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Whale Rider (Niki Caro, 2002)

   

    Arriving in general release after winning an impressive trio of major film festival audience awards, Niki Caroís soapy family drama Whale Rider possesses so few distinguishing characteristics that ballot box stuffing seems the most likely explanation of its previous success. Set on the eastern coast of New Zealand, the film immerses itself in the home of a modern household of Maori tribespeople, but lacks much in the way of exoticism until it plunges headlong into New Age hokum. The encroaching tide of globalization threatens to expunge the last vestiges of the Maori way of life from the planet, but the more pressing matter for the family in the film seems to be finding an heir to become their tribeís new chief. In the opening scene, narrator and granddaughter of the chief Pai is born, but unfortunately her birth brings with it the deaths of her mother and twin brother, leaving the patriarchy without an heir. Ten years later, the situation hasnít improved. Paiís father is now an expatriate and no new successor is likely to appear. Worse still, Paiís grandfather, the aging chief, is desperate to find a worth chief and is deeply resentful toward the young girl, whose birth he considers a bad omen. Though the film wants to convince us that the culture that encourages him to foster that rage is worth preserving, in order for it to survive, it needs to adapt, and from those growing pains, the what little drama thatís mustered arises.

   

    Though Whale Rider bends over backward to convince its audience that these people are incredibly noteworthy, the characters we meet feel just like the generic people in every other ethnic drama and seem to have little distinctive local color about them. There's the plucky youngster who helps the elders rediscover their heritage, the hardheaded patriarch, the sassy grandma (ďYou can barely see your bum in those pants!Ē), and so on. As the clan faces off against one another is a series of stilted, somber confrontations, the movie goes through the motions of the genre, but in focusing so intently on the little girlís empowerment through her crowning as a figurehead leader, it places the battles between feminism and tradition before the larger concerns that threaten the tribe. Its mystical ending, with its copious footage of whales, is supposed to elevate the proceedings to the realm of the fable, but instead it only further buries any real world concerns that might have been previously unearthed. Though itís obviously presenting a different tract, thereís no missing that it lacks the political immediacy of Once Were Warriors, the last fictional film featuring Maori people to make it the American theaters. Whale Rider tries for a somber tone that it canít maintain, partly because the cute protagonist conveys no gravity and partly because itís too frequently going for laughs or stupid melodramatic crises. When the camera pulls in for a close-up so that tears and the score can simultaneously well up, the movie is simply maudlin. Though the modesty that it frequently demonstrates (thereís a climactic childrenís talent show, for example) is admirable, it is an ill fit with the movieís mythic overtones. Like last yearís Atanarjuat, Whale Rider finds its roots in the folklore of the people that star in it, and I imagine that those who enjoyed that overrated Eskimo epic will find plenty to like here, even though the scale and sense of otherworldly wonder have been considerably reduced. For the rest of us, itís bound to feel trivial.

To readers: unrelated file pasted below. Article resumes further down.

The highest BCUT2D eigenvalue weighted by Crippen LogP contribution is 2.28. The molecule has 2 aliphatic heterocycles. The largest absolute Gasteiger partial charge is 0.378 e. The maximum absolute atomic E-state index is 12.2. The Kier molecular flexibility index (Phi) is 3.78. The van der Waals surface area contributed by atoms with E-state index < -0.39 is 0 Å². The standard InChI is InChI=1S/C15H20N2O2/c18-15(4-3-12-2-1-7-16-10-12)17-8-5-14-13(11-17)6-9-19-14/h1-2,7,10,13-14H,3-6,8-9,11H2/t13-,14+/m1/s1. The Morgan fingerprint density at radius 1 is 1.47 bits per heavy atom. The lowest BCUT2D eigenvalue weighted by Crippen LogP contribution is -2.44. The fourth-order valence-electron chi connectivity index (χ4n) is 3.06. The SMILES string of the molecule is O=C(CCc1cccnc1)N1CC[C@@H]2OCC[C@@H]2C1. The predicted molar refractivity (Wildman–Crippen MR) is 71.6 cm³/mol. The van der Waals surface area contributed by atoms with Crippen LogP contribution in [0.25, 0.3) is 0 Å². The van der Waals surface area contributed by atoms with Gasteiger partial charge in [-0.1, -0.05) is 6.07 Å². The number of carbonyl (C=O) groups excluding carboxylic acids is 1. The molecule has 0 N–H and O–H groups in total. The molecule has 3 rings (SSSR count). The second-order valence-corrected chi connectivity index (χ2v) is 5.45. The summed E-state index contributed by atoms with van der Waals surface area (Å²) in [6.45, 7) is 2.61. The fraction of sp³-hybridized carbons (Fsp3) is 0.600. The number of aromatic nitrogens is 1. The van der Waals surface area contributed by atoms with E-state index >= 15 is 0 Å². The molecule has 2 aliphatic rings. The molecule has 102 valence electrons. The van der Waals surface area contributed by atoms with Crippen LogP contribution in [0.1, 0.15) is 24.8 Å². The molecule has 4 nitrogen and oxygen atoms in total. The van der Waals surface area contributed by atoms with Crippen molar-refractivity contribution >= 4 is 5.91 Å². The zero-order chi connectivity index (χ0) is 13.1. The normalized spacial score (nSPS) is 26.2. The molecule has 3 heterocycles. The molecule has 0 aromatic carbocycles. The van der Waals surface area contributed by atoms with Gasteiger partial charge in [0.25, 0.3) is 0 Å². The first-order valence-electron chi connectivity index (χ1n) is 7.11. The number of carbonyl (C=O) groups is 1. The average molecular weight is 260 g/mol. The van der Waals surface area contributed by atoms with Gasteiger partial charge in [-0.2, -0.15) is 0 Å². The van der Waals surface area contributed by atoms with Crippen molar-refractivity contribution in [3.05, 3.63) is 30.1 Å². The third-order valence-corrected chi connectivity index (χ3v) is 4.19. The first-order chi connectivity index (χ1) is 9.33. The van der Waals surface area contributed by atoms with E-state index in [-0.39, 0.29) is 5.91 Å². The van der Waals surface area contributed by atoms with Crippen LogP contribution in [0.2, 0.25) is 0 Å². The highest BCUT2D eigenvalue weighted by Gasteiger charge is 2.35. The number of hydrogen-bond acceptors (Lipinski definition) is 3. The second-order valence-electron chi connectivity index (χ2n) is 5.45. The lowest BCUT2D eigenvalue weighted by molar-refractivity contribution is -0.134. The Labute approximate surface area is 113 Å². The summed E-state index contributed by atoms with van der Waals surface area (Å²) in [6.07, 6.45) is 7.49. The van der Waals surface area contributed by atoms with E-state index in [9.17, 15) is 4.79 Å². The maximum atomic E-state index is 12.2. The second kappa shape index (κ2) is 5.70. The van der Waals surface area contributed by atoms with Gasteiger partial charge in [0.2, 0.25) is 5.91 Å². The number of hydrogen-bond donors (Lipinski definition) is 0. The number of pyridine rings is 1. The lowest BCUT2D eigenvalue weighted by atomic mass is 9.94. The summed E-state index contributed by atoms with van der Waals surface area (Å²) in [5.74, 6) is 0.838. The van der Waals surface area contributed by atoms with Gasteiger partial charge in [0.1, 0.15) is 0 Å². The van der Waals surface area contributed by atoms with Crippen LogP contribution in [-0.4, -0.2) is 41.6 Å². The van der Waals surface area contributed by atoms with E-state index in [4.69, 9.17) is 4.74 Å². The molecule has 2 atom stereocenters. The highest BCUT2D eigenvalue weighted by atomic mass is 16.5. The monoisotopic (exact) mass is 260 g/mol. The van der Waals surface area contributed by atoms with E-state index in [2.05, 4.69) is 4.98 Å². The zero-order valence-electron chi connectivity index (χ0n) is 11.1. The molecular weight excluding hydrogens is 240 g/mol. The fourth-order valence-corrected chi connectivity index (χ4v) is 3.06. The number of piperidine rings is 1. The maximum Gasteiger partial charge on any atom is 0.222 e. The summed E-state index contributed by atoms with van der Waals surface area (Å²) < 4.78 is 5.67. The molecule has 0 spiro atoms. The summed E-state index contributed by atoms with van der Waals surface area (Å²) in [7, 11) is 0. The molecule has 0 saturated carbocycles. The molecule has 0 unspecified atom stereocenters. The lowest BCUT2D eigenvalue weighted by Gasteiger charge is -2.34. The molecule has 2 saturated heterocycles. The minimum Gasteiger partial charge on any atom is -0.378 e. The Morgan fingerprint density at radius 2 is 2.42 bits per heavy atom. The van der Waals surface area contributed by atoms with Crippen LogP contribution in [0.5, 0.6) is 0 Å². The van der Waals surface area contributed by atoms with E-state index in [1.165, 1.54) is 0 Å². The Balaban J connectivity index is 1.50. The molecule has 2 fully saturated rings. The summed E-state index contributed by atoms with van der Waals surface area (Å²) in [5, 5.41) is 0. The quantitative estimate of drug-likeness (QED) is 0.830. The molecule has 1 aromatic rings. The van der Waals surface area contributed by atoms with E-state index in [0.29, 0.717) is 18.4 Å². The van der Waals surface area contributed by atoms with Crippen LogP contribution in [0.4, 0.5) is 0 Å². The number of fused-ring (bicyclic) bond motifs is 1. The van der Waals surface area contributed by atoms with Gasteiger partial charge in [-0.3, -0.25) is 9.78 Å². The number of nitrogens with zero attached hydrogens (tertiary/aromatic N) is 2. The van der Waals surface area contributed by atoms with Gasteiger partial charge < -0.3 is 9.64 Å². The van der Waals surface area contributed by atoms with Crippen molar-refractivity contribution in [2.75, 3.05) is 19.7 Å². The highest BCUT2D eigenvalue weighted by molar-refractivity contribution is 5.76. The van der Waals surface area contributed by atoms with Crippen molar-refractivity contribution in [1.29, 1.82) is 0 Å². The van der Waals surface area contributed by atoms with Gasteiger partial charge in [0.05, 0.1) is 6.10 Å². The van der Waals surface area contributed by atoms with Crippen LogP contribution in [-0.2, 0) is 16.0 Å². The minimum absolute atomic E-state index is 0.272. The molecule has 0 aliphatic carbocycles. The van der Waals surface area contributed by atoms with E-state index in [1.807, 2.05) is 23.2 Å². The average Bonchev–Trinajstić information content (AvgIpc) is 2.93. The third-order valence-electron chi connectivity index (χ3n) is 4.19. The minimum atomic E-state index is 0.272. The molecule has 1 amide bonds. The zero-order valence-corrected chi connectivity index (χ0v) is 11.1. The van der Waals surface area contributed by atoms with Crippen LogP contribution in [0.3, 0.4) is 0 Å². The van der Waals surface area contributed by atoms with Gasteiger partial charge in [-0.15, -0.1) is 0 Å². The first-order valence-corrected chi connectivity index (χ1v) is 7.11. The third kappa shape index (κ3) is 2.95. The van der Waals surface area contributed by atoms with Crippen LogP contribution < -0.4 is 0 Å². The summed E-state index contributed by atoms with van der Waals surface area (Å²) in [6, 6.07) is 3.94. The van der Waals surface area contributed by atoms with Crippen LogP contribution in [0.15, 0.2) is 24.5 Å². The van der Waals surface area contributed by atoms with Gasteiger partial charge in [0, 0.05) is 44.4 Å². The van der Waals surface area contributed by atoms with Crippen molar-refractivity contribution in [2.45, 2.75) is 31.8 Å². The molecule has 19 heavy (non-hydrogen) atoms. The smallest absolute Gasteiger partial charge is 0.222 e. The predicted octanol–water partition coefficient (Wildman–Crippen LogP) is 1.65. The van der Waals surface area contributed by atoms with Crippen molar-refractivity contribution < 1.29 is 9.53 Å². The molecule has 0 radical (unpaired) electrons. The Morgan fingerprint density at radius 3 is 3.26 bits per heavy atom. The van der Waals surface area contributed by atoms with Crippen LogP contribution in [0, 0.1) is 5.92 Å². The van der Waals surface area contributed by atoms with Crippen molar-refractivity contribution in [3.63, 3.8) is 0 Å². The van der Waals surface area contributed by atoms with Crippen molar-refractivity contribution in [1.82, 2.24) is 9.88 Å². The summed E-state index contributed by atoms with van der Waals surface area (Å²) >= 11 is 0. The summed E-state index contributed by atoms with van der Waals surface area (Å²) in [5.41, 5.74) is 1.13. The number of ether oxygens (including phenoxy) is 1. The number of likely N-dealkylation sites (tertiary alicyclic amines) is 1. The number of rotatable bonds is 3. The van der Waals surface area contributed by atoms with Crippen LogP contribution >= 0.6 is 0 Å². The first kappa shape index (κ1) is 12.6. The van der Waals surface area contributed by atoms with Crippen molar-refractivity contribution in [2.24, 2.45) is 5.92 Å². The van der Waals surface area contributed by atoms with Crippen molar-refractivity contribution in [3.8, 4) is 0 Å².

* 1/2 

06-02-03 

Jeremy Heilman